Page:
The patient underwent a renal biopsy. There were 21 glomeruli for analysis by light microscopy. The mesangial matrix was mildly increased. Some glomeruli had podocyte hypertrophy and podocyte detachment in the urinary space (Figure 1A), with a glomerulus showing a tip lesion (Figure 1B). Some tubes had a vacuolated or flattened epithelium. In addition, there was the presence of mitosis (Figure 1C) and inclusions in some epithelial cell nuclei (Figure 1D) and the presence of hyaline and hematic casts (Figure 1E). There was no tubular atrophy; neither tubular necrosis nor interstitial fibrosis was present.
Small-caliber vessels were the seat of parietal hyaline deposits in the vascular compartment with one clogged arteriole, and some vessels of larger calibers presented fibrous parietal thickening (Figure 1F).
Immunofluorescence analysis showed mesangial IgM deposits and was negative for IgA and IgG. Unfortunately, electron microscopy was not performed because it is unavailable in our hospital.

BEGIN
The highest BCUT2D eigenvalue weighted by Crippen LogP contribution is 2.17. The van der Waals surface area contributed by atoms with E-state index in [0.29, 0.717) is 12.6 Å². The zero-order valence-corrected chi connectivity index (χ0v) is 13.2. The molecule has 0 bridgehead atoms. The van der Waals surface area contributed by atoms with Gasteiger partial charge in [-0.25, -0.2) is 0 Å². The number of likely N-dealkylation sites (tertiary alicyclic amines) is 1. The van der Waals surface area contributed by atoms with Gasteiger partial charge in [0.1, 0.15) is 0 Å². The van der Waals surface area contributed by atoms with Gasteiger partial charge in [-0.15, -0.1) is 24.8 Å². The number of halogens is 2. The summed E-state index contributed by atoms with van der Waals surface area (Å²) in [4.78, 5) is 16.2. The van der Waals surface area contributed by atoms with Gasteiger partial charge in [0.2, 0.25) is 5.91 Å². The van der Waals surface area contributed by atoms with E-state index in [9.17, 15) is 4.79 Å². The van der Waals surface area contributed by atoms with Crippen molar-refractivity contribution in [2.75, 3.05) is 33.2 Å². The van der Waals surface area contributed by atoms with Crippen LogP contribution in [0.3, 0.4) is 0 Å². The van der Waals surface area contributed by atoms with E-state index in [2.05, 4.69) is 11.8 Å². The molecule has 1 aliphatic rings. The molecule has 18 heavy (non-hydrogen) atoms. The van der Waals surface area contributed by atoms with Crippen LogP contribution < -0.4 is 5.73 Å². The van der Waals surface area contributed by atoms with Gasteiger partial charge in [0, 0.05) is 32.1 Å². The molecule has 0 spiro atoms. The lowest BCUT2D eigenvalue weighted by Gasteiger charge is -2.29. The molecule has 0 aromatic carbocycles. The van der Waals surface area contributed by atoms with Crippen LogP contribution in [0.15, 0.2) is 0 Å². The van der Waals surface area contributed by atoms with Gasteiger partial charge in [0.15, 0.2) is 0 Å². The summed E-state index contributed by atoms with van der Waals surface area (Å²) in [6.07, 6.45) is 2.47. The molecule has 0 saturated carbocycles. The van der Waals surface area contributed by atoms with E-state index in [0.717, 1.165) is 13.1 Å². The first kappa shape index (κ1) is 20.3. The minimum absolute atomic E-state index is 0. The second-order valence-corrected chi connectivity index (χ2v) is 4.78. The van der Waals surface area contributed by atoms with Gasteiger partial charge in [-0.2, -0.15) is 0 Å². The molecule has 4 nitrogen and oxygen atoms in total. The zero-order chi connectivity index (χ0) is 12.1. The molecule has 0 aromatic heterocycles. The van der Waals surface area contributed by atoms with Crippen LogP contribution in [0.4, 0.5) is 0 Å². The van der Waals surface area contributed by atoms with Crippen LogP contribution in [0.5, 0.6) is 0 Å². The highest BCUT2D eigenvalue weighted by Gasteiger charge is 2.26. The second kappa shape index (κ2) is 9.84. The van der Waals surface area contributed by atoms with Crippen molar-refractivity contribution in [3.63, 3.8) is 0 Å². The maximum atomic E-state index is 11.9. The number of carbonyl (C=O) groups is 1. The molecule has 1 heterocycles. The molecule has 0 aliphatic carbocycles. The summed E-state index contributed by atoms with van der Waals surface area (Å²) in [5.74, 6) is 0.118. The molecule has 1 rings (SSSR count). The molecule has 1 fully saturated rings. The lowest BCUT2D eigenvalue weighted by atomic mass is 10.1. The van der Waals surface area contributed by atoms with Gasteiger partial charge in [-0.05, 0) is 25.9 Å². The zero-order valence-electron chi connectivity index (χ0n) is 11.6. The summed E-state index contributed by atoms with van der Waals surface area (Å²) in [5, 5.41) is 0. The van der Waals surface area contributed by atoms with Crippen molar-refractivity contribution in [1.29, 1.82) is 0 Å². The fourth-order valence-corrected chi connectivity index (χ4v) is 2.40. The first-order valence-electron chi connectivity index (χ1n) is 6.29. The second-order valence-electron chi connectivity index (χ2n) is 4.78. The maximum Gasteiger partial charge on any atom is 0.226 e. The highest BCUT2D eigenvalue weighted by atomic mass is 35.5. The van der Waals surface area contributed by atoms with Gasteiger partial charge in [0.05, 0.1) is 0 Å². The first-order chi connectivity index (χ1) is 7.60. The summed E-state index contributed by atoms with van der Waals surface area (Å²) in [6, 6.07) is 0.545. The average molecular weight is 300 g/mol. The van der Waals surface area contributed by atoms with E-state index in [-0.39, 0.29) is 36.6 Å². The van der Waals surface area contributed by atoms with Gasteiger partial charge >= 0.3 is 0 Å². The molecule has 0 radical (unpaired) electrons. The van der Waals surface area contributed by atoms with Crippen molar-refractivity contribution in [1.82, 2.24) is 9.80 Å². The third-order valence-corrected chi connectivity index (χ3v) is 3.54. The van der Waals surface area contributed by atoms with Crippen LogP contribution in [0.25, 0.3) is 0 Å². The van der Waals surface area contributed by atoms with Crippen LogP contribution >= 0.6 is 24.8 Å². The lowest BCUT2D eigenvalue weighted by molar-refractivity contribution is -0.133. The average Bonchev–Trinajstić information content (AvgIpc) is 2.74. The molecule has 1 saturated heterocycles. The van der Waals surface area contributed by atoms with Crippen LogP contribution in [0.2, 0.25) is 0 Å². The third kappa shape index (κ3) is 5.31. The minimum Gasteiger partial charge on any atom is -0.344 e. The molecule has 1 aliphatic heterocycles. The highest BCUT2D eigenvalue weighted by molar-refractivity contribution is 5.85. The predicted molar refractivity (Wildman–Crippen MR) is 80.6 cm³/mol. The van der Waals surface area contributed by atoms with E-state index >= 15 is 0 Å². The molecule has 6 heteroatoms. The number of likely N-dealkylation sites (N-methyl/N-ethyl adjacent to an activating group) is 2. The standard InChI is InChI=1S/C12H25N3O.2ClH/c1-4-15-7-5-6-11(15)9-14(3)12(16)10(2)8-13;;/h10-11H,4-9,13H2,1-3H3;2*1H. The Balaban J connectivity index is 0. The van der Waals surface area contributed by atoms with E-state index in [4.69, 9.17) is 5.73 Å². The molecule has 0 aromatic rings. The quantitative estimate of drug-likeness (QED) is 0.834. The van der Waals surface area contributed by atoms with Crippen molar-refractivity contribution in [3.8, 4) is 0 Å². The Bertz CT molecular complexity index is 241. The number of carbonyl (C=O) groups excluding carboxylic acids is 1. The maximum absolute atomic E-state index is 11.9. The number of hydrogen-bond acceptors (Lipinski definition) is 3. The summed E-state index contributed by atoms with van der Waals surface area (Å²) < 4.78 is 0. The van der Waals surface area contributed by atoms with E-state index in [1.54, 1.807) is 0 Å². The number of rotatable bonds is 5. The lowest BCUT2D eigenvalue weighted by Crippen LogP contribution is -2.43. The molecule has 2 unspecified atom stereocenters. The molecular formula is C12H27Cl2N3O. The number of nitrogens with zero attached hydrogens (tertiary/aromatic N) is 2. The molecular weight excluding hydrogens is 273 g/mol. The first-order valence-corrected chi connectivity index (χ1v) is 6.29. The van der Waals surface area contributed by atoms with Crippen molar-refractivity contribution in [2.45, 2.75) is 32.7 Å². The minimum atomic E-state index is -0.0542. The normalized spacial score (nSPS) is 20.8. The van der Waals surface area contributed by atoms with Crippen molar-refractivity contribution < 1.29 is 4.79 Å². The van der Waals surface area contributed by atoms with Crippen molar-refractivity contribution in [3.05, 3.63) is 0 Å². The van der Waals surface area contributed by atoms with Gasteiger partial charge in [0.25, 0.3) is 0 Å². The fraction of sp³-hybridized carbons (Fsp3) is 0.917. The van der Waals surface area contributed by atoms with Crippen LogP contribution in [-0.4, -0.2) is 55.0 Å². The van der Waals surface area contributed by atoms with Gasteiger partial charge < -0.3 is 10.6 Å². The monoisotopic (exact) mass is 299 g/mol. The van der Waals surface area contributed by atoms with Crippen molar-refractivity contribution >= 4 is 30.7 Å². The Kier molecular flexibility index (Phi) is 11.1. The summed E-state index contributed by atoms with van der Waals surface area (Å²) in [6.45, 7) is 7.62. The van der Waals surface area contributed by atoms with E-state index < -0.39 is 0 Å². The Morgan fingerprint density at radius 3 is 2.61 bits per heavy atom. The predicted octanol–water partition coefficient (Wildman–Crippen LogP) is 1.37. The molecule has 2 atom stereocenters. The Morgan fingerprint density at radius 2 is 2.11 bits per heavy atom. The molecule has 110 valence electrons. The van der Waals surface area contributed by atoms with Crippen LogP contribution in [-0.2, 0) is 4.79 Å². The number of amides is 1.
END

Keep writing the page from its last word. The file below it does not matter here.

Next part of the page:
After ruling out other causes of secondary FSGS, he was diagnosed with hepatitis B-associated FSGS.
The patient was started on Captopril, furosemide, and oral anticoagulation with Acenocoumarin. He also received antiviral treatment with Entecavir at a 0.5 mg/day dose. Immunosuppressive therapy was not applied.
After two months, the features of the nephrotic syndrome resolved (Table 1), and proteinuria decreased to 0.18 g/day. Viral DNA was undetectable on analysis. Currently, the patient is well on clinical follow-up. Unfortunately, he is still in remission and continues on Entecavir for two years.
HBV-associated nephropathy is one of the most common extrahepatic manifestations of HBV infection extrahepatic manifestations. Several morphological patterns of renal disease, including membranous nephropathy, membranoproliferative glomerulonephritis, mesangial proliferative glomerulonephritis, minimal change disease, IgA nephropathy, and rarely FSGS, have been described in association with HBV infection . In adults, chronic HBV infection is usually related to membranous nephropathy. Some reports in the literature have described an association between FSGS and HBV (Table 2).